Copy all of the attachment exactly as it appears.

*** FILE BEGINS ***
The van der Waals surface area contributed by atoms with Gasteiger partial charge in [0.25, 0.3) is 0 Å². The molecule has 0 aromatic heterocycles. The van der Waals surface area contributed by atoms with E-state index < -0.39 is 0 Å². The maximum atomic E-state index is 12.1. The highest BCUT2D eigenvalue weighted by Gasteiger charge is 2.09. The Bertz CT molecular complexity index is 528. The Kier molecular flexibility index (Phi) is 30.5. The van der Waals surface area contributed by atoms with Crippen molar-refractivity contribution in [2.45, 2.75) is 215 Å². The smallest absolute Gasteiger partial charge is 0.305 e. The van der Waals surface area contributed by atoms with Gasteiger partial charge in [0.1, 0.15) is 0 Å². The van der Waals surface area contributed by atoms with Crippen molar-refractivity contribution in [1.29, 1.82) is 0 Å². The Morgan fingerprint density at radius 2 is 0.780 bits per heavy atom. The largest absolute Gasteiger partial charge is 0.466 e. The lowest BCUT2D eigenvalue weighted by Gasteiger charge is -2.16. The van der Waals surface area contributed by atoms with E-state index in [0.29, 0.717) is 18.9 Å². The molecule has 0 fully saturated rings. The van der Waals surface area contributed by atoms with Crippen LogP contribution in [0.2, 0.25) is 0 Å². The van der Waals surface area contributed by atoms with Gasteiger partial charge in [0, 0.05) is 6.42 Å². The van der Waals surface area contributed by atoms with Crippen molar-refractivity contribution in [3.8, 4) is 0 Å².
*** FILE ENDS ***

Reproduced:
The van der Waals surface area contributed by atoms with Gasteiger partial charge in [0.25, 0.3) is 0 Å². The molecule has 0 aromatic heterocycles. The van der Waals surface area contributed by atoms with E-state index < -0.39 is 0 Å². The maximum atomic E-state index is 12.1. The highest BCUT2D eigenvalue weighted by Gasteiger charge is 2.09. The Bertz CT molecular complexity index is 528. The Kier molecular flexibility index (Phi) is 30.5. The van der Waals surface area contributed by atoms with Crippen molar-refractivity contribution in [2.45, 2.75) is 215 Å². The smallest absolute Gasteiger partial charge is 0.305 e. The van der Waals surface area contributed by atoms with Gasteiger partial charge in [0.1, 0.15) is 0 Å². The van der Waals surface area contributed by atoms with Crippen molar-refractivity contribution in [1.29, 1.82) is 0 Å². The Morgan fingerprint density at radius 2 is 0.780 bits per heavy atom. The largest absolute Gasteiger partial charge is 0.466 e. The lowest BCUT2D eigenvalue weighted by Gasteiger charge is -2.16. The van der Waals surface area contributed by atoms with E-state index in [0.29, 0.717) is 18.9 Å². The molecule has 0 fully saturated rings. The van der Waals surface area contributed by atoms with Crippen LogP contribution in [0.2, 0.25) is 0 Å². The van der Waals surface area contributed by atoms with Gasteiger partial charge in [0, 0.05) is 6.42 Å². The van der Waals surface area contributed by atoms with Crippen molar-refractivity contribution in [3.8, 4) is 0 Å².